BRCA1-mediated homologous recombination is an important DNA repair mechanism that is the target of FDA-approved PARP inhibitors, yet details of BRCA1-mediated functions remain to be fully elucidated. Similarly, immune checkpoint molecules are targets of FDA-approved cancer immunotherapies, but the biological and mechanistic consequences of their application are incompletely understood. We show here that the immune checkpoint molecule PD-L1 regulates homologous recombination in cancer cells by promoting BRCA1 nuclear foci formation and DNA end resection. Genetic depletion of tumor PD-L1 reduced homologous recombination, increased nonhomologous end joining, and elicited synthetic lethality to PARP inhibitors olaparib and talazoparib in vitro in some, but not all, BRCA1 wild-type tumor cells. In vivo, genetic depletion of tumor PD-L1 rendered olaparib-resistant tumors sensitive to olaparib. In contrast, anti-PD-L1 immune checkpoint blockade neither enhanced olaparib synthetic lethality nor improved its efficacy in vitro or in wild-type mice. Tumor PD-L1 did not alter expression of BRCA1 or its cofactor BARD1 but instead coimmunoprecipitated with BARD1 and increased BRCA1 nuclear accumulation. Tumor PD-L1 depletion enhanced tumor CCL5 expression and TANK-binding kinase 1 activation in vitro, similar to known immune-potentiating effects of PARP inhibitors. Collectively, these data define immune-dependent and immune-independent effects of PARP inhibitor treatment and genetic tumor PD-L1 depletion. Moreover, they implicate a tumor cell–intrinsic, immune checkpoint–independent function of PD-L1 in cancer cell BRCA1-mediated DNA damage repair with translational potential, including as a treatment response biomarker.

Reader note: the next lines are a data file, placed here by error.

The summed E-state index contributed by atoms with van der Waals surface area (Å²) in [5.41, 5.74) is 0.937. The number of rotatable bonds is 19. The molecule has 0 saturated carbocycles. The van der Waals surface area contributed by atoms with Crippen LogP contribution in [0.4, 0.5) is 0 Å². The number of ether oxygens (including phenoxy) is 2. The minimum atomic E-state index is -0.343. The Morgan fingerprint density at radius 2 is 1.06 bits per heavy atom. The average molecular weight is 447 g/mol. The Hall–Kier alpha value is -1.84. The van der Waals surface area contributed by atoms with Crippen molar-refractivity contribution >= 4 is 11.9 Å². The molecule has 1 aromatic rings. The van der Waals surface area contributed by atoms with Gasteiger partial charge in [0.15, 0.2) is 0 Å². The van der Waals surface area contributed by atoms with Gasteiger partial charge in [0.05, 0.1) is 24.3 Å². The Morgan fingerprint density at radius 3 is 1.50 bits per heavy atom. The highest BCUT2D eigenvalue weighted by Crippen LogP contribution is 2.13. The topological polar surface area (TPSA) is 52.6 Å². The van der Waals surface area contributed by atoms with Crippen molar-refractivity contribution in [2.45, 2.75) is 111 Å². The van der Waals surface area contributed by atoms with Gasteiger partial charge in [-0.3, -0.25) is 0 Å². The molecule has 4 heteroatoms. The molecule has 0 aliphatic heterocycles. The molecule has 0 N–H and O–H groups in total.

PD-L1 upregulates BRCA1-mediated homologous recombination, and PD-L1–deficient tumors exhibit BRCAness by manifesting synthetic lethality in response to PARP inhibitors, revealing an exploitable therapeutic vulnerability and a candidate treatment response biomarker.
See related commentary by Hanks, p. 2069